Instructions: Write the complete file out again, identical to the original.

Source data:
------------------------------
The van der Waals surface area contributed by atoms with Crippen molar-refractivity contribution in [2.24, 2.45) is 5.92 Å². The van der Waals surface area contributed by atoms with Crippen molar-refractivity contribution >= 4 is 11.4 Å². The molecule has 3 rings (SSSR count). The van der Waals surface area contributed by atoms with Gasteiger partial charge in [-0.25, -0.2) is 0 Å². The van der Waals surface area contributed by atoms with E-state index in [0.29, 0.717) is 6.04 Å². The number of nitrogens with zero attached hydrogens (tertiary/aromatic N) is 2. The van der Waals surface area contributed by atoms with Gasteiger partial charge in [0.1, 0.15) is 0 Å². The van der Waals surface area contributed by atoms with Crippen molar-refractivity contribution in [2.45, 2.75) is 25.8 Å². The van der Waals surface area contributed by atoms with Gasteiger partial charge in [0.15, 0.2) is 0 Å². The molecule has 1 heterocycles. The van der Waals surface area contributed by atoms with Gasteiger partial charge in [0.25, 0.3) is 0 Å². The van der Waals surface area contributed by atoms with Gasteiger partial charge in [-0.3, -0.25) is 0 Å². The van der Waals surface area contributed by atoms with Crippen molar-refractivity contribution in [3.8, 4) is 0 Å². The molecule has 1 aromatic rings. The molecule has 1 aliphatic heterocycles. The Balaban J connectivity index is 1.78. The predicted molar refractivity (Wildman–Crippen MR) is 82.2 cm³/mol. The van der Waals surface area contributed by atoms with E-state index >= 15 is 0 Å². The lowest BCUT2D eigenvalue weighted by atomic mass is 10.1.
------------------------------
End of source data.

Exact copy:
The van der Waals surface area contributed by atoms with Crippen molar-refractivity contribution in [2.24, 2.45) is 5.92 Å². The van der Waals surface area contributed by atoms with Crippen molar-refractivity contribution >= 4 is 11.4 Å². The molecule has 3 rings (SSSR count). The van der Waals surface area contributed by atoms with Gasteiger partial charge in [-0.25, -0.2) is 0 Å². The van der Waals surface area contributed by atoms with E-state index in [0.29, 0.717) is 6.04 Å². The number of nitrogens with zero attached hydrogens (tertiary/aromatic N) is 2. The van der Waals surface area contributed by atoms with Gasteiger partial charge in [0.1, 0.15) is 0 Å². The van der Waals surface area contributed by atoms with Crippen molar-refractivity contribution in [2.45, 2.75) is 25.8 Å². The van der Waals surface area contributed by atoms with Gasteiger partial charge in [0.15, 0.2) is 0 Å². The molecule has 1 heterocycles. The van der Waals surface area contributed by atoms with Gasteiger partial charge in [0.25, 0.3) is 0 Å². The van der Waals surface area contributed by atoms with Gasteiger partial charge in [-0.3, -0.25) is 0 Å². The van der Waals surface area contributed by atoms with Crippen molar-refractivity contribution in [3.8, 4) is 0 Å². The molecule has 1 aromatic rings. The molecule has 1 aliphatic heterocycles. The Balaban J connectivity index is 1.78. The predicted molar refractivity (Wildman–Crippen MR) is 82.2 cm³/mol. The van der Waals surface area contributed by atoms with E-state index >= 15 is 0 Å². The lowest BCUT2D eigenvalue weighted by atomic mass is 10.1.